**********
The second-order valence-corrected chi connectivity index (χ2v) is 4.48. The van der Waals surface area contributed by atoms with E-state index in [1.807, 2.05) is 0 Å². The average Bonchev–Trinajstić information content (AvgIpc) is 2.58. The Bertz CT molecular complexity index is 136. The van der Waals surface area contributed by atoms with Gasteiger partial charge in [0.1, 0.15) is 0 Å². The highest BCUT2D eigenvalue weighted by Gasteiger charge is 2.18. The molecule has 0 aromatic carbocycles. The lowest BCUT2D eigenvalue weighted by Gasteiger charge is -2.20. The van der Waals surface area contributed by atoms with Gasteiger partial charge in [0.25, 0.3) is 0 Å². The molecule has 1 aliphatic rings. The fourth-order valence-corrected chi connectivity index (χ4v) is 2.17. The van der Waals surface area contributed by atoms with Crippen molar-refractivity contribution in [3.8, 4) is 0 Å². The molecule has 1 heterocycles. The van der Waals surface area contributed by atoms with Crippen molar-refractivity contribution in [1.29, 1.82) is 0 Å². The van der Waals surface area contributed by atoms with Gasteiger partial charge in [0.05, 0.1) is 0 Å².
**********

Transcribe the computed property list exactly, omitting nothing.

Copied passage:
The second-order valence-corrected chi connectivity index (χ2v) is 4.48. The van der Waals surface area contributed by atoms with E-state index in [1.807, 2.05) is 0 Å². The average Bonchev–Trinajstić information content (AvgIpc) is 2.58. The Bertz CT molecular complexity index is 136. The van der Waals surface area contributed by atoms with Gasteiger partial charge in [0.1, 0.15) is 0 Å². The highest BCUT2D eigenvalue weighted by Gasteiger charge is 2.18. The molecule has 0 aromatic carbocycles. The lowest BCUT2D eigenvalue weighted by Gasteiger charge is -2.20. The van der Waals surface area contributed by atoms with Gasteiger partial charge in [0.25, 0.3) is 0 Å². The molecule has 1 aliphatic rings. The fourth-order valence-corrected chi connectivity index (χ4v) is 2.17. The van der Waals surface area contributed by atoms with Crippen molar-refractivity contribution in [3.8, 4) is 0 Å². The molecule has 1 heterocycles. The van der Waals surface area contributed by atoms with Crippen molar-refractivity contribution in [1.29, 1.82) is 0 Å². The van der Waals surface area contributed by atoms with Gasteiger partial charge in [0.05, 0.1) is 0 Å².